Wielding the Invisible Sling And Parma

I believe the main Ars Magica book states that inertia is not part of the Medieval Paradigm, so that a magically moved object resisted by parma will hit with no force and do no damage.

If there is no inertia, it would seem that you cannot magically fling something and have it continue to impact without the magical effect still being active (and therefore resisted). Without inertia, when the magic ended the item would stop moving.

However, if I recall correctly the spell "Wielding the Invisible Sling" doesn't describe the need to Penetrate to affect the target.

So is the spell incorrect (it must Penetrate) or am I missing something?


The spell doesn't require a targetting roll, therefore it is resisted by Parma.

IIRC things move under the effect of an Impetus, and are kept moving by the impetus imparted by air moving in behind them (?!?!?!)

Not an explanation that makes any sense in modern eyes - don't try to analyse it that way. However, it means that spells can variously hurl things and "let go" or keep them under a continuing (magical) influence.
The former are Aimed, but their motion is no longer magical; the latter (inc. WtIS) do not requie an Aiming roll because the magic guides them there all the way - and their motion is resisted.

No spells really describe the need to penetrate - simply because they all are understood to have to penetrate! Only a few targeted spell dont have to - such as creating a hole under someones feet et cetera.

Just because there is no concept of inertia it doesnt exclude a concept of motion. Just as a person throwinig a rock is in fact able to do it without having to carry and run with the rock all the way to the destination, nor does magic. The throwing of a rock, by a person, is in fact effectuated by his will and actions and those are the force that carries the rock to its destination rather than inertia.

Thus the magic doesn't just throw the object -or launch or catapult it to use other phrases- it is a force that carries the object constantly. The moment the magic stops the object would fall straight to the ground.

Which incidentally also explains why wards can stop projectiles by blocking the force of the thrower that is still exerted on the projectile.

I have to disagree with you Caribet, but this will become an increasingly scholastic debate :slight_smile:

I disagree that magic can create motion that can continue beyond the 'duration' of the magic. An object stops dead in its track the moment the magic subsides - so launching something with magic and then releasing it will not let it continue its otherwise natural path (in terms of science). Thus an object can only be propelled against a target if done so by magic, and thus it is resisted.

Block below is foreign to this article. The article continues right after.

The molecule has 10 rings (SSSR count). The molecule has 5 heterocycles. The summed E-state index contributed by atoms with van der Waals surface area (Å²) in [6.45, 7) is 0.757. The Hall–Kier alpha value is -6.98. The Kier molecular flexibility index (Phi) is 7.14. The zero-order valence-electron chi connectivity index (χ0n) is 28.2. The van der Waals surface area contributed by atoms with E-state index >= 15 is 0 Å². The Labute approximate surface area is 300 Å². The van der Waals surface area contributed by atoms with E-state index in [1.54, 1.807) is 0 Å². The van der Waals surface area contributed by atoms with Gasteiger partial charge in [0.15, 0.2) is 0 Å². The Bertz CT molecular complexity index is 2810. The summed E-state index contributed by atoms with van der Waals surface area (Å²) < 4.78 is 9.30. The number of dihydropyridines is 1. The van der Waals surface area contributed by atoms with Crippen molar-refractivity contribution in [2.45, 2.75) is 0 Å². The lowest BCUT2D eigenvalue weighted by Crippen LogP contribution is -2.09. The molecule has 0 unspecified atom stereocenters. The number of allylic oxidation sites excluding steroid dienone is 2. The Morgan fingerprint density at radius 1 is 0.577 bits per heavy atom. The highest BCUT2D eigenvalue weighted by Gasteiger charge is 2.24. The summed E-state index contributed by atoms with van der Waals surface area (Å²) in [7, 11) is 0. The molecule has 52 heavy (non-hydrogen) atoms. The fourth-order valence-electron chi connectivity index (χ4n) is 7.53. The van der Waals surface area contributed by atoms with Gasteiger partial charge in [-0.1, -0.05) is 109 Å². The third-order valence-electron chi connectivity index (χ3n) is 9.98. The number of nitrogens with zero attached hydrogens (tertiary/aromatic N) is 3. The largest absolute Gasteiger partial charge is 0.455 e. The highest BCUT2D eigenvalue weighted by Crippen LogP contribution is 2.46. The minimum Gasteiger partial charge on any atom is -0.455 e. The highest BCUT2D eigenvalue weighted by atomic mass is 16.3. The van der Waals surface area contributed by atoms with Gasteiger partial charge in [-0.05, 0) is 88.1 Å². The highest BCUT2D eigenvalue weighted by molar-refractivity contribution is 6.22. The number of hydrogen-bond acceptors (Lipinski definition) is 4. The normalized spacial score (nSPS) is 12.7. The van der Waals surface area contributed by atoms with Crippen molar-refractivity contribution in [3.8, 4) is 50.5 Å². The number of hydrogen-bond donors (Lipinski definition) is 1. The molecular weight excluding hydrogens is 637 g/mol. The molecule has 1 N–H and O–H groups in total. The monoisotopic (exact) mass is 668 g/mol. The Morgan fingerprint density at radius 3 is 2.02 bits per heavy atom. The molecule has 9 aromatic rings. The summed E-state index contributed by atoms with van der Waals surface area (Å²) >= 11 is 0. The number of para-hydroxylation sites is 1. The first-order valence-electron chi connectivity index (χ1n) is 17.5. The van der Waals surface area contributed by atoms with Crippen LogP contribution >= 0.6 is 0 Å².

Aimed spells are for targeting the enviroment of the real target (the target of your action as opposed to the technical target of the spell's effect) and thereby harming or influencing the target indirectly - the aiming is needed partly because you'll often need to get as close to the MR as possible without trickering it and partly because you need a measure of dependence on the natural laws of ME.

The only way you'd be able to hit something without it being resisted is by using Rego to place an object directly above their heads and then releasing the magic - the direction of the fall cannot be influenced only the object's directly and natural fall toward earth will steer it (in lack of the word gravity). And as a sidenote the object would still have to be non-magical or penetrating to damage someone with MR.

Very true indeed.

But I'll have to admit to having strayed a bit on this in my neverending quest to make up some reasonable house rules on wards. The case being that I'd really like to somewhat distinguish between personal and ring/circle wards; at one time my idea was to only let ring/circle wards stop projectiles, and not let the personal ones - but it was inconsistent so my opinion on house ruling wards is still inconclusive. :imp:

My first thought when reading this was to suggest that you rule wards only affect projectiles that come into contact with them. A ward with Personal Range would not be very effective in that case, because it would have to hit the person before it is warded away, and would thus still do its damage.

Yeah, that was exactly what I was considering! Yet my jury is still out on the question on what house ruling I'd prefer on wards...

Since the a personal range ward would still extend at least to the casters skin, it would suffice to stop any attack from doing more than pricking the skin... (enough to deliver a contact poison perhaps, but not much more)

Exactly the reason that I in the end I didn't find it consistent - especially since the target of the spell is individual and an individual is more than just the skin. It also includes what your wear etc.

As another mindbugling sidenote - if not throwing an object but flinging it by the use of a bow or a catapult... What force is then the 'propellant'? The force of the medium or the force of the creature (against which you are warded) using that medium... :confused:

For now my thoughts are not so much in direction of discriminating whether missiles or thrown objects hit or not. I still tend to end up descriminitating between the two types of wards in terms of Penetration, probably house ruling that Personal wards have to penetrated whereas circle/rings don't. This makes circle wards more powerful, which adds to their use and to the setting flavour. The argument could be the same as the ones mentioned here; that since circle wards stops the object(/Power/Creature) before the reaching the protected, wheres as personal wards only does so as they reach the protected. Making any sense?